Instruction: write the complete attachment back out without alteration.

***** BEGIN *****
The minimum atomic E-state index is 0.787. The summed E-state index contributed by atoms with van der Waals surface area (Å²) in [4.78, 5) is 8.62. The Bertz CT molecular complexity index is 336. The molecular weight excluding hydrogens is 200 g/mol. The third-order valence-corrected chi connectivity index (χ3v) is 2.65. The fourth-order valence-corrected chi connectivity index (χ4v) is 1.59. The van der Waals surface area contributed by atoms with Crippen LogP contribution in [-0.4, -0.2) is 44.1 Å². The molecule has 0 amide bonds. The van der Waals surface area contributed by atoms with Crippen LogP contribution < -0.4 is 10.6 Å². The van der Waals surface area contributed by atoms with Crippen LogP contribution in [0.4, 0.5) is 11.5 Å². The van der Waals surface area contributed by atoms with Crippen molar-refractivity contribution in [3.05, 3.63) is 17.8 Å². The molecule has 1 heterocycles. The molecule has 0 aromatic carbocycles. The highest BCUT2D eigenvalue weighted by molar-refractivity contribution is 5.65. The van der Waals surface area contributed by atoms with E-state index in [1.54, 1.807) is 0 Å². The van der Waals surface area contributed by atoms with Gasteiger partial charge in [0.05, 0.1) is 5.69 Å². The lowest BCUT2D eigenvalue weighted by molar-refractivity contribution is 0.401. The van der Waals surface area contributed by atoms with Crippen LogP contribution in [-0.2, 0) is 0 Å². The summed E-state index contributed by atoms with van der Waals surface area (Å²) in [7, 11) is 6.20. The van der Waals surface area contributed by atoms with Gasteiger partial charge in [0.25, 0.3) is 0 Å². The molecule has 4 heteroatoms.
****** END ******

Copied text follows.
The minimum atomic E-state index is 0.787. The summed E-state index contributed by atoms with van der Waals surface area (Å²) in [4.78, 5) is 8.62. The Bertz CT molecular complexity index is 336. The molecular weight excluding hydrogens is 200 g/mol. The third-order valence-corrected chi connectivity index (χ3v) is 2.65. The fourth-order valence-corrected chi connectivity index (χ4v) is 1.59. The van der Waals surface area contributed by atoms with Crippen LogP contribution in [-0.4, -0.2) is 44.1 Å². The molecule has 0 amide bonds. The van der Waals surface area contributed by atoms with Crippen LogP contribution < -0.4 is 10.6 Å². The van der Waals surface area contributed by atoms with Crippen LogP contribution in [0.4, 0.5) is 11.5 Å². The van der Waals surface area contributed by atoms with Crippen molar-refractivity contribution in [3.05, 3.63) is 17.8 Å². The molecule has 1 heterocycles. The molecule has 0 aromatic carbocycles. The highest BCUT2D eigenvalue weighted by molar-refractivity contribution is 5.65. The van der Waals surface area contributed by atoms with E-state index in [1.54, 1.807) is 0 Å². The van der Waals surface area contributed by atoms with Gasteiger partial charge in [0.05, 0.1) is 5.69 Å². The lowest BCUT2D eigenvalue weighted by molar-refractivity contribution is 0.401. The van der Waals surface area contributed by atoms with Crippen LogP contribution in [-0.2, 0) is 0 Å². The summed E-state index contributed by atoms with van der Waals surface area (Å²) in [7, 11) is 6.20. The van der Waals surface area contributed by atoms with Gasteiger partial charge in [0.25, 0.3) is 0 Å². The molecule has 4 heteroatoms.